Obese Seniors are Best Served with a Diet-Exercise Combo
For obese seniors, studies have now found that dieting and exercise together are more effective at improving physical performance and reducing frailty than either alone. The research, by a team at Washington University School of Medicine in St. Louis, is reported March 31 in The New England Journal of Medicine.
We already know that older adults who are obese face severe health risks, including high blood pressure, heart disease and diabetes, which can be compounded by a lack of mobility. According to principal investigator Dennis T. Villareal, MD, adjunct associate professor of medicine at Washington University School of Medicine in St. Louis, “In older adults, obesity exacerbates declines in physical performance and leads to frailty, impaired quality of life and increases in nursing home admissions. Given the increasing prevalence of obesity even among older people, it is important to find ways to combat the problem and help seniors remain healthier and more independent.”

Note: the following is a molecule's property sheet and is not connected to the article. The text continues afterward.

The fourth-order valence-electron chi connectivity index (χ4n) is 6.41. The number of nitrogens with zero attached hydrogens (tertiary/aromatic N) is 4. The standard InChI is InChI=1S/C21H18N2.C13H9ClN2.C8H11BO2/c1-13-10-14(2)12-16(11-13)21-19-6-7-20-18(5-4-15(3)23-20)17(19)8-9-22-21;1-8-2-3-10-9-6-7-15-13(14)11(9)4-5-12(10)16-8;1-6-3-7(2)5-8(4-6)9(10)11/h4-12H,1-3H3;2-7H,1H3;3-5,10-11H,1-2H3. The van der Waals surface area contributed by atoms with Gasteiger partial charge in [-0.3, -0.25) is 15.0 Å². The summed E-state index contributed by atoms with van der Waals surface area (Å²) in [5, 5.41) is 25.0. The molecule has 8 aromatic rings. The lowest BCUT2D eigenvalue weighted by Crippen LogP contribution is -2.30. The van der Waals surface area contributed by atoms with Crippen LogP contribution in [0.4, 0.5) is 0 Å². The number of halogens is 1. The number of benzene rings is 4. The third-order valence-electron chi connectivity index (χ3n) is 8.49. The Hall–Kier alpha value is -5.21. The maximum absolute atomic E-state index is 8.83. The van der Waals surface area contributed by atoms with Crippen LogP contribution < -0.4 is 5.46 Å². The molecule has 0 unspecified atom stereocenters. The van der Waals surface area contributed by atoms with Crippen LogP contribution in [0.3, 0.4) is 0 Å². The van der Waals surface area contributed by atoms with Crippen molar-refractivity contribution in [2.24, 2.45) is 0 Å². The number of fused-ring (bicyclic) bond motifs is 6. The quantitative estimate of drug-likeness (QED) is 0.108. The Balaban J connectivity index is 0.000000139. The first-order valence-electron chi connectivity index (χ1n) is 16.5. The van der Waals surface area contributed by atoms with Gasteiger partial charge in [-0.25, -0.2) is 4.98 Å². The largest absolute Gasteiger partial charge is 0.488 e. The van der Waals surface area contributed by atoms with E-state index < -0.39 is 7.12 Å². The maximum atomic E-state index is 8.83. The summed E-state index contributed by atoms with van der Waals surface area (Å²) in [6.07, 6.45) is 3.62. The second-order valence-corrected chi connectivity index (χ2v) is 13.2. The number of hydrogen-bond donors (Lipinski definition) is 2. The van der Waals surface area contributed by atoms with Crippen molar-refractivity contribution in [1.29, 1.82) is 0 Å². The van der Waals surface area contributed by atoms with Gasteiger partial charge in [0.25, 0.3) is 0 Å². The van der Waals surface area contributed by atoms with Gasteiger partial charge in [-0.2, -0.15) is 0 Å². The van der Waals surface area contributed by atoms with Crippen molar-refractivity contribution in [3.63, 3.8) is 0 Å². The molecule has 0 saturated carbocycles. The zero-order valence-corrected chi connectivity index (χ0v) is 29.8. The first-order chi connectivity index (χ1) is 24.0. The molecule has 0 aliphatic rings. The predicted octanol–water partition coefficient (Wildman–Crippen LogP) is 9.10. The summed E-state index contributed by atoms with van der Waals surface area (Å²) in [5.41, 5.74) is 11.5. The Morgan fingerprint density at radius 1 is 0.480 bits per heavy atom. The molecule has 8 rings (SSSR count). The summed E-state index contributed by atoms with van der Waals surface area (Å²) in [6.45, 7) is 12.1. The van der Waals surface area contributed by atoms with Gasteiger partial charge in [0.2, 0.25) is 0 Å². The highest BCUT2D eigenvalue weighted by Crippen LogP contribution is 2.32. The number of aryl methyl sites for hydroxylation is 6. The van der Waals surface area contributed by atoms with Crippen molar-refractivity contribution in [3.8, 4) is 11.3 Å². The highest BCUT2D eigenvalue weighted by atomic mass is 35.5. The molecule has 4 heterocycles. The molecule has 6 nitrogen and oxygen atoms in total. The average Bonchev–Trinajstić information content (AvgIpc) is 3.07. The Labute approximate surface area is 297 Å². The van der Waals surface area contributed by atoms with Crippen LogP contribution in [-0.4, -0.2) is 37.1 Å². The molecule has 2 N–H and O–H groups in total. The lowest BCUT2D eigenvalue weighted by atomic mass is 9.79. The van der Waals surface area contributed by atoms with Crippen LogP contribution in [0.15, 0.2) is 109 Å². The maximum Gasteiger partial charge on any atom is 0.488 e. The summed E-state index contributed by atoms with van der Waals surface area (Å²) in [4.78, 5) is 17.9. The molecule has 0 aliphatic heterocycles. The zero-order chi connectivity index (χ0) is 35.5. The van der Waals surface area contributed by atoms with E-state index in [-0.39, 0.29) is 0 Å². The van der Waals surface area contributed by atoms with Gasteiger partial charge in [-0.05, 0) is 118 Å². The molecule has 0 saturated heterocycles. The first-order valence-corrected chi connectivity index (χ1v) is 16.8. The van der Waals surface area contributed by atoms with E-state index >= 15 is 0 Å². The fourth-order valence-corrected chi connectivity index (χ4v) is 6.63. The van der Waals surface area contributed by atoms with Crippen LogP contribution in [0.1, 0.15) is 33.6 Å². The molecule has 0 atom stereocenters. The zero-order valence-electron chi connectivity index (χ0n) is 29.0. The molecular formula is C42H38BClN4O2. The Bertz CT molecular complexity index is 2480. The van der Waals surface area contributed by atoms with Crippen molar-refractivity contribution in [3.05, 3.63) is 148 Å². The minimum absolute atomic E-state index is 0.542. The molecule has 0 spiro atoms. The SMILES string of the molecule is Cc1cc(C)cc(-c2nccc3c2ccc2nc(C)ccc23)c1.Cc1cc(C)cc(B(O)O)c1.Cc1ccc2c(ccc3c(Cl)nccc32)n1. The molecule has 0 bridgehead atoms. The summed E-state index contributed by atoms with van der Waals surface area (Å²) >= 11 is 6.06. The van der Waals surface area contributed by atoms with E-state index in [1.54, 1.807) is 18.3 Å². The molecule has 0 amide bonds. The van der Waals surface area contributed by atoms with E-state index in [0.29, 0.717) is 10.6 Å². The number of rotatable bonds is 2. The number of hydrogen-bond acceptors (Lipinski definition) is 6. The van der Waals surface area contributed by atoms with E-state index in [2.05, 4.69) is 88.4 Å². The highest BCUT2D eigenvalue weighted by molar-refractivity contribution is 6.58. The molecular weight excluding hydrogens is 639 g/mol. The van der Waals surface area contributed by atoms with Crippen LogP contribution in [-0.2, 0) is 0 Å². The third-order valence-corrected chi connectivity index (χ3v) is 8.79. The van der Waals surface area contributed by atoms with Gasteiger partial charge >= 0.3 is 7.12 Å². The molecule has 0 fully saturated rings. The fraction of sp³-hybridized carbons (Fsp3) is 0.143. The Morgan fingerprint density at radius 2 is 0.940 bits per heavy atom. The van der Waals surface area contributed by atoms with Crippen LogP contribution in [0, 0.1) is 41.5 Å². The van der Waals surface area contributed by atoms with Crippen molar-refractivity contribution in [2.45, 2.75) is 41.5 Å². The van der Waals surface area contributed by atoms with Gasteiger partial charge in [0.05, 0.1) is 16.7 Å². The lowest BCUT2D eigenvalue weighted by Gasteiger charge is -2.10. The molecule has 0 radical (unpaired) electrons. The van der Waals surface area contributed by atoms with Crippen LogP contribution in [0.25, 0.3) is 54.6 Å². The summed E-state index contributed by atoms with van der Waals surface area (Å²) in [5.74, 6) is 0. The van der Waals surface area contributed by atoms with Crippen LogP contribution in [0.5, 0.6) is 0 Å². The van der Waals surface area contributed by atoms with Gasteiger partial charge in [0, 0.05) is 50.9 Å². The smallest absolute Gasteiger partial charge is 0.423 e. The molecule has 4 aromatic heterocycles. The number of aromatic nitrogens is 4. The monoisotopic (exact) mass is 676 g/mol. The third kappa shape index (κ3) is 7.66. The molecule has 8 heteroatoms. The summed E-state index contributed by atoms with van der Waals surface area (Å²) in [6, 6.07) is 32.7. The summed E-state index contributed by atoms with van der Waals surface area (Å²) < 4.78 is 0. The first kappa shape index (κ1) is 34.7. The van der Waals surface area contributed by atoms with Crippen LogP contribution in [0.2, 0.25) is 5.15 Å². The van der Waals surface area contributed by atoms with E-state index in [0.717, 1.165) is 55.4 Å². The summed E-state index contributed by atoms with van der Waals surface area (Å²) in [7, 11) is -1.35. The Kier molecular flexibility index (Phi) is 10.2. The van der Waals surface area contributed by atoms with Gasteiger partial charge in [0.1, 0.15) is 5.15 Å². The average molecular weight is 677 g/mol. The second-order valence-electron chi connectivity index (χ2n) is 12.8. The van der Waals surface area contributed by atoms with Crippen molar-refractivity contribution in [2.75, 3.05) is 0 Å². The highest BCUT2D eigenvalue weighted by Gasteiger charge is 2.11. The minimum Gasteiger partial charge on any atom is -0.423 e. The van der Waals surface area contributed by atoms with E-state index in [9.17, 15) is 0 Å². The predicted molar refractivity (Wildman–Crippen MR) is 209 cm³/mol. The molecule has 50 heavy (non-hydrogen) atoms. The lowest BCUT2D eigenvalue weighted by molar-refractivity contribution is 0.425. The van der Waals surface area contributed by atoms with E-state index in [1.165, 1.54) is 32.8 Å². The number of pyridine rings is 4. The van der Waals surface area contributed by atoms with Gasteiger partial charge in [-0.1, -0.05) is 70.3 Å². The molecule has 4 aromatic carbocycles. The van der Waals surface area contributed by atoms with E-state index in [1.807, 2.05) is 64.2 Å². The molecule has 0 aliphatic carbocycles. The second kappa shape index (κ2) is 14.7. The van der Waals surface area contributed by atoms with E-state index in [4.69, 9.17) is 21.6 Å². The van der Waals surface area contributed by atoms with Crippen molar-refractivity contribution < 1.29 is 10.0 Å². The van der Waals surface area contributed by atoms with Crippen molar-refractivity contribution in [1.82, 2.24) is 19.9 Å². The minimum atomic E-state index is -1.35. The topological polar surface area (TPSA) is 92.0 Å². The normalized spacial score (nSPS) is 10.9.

All of the obese seniors in the study were randomly assigned to one of four groups. One set of seniors was placed on a low-calorie diet to help them lose weight. Members of a second group attended exercise sessions three times a week, doing balance work, resistance training and aerobic exercise. A third group combined both the low-calorie diet and the exercise. The last group made no changes in diet or exercise habits.
Although weight loss alone and exercise alone improved physical function by about 12 percent and 15 percent, respectively, neither was as effective as diet and exercise together, which improved physical performance by 21 percent.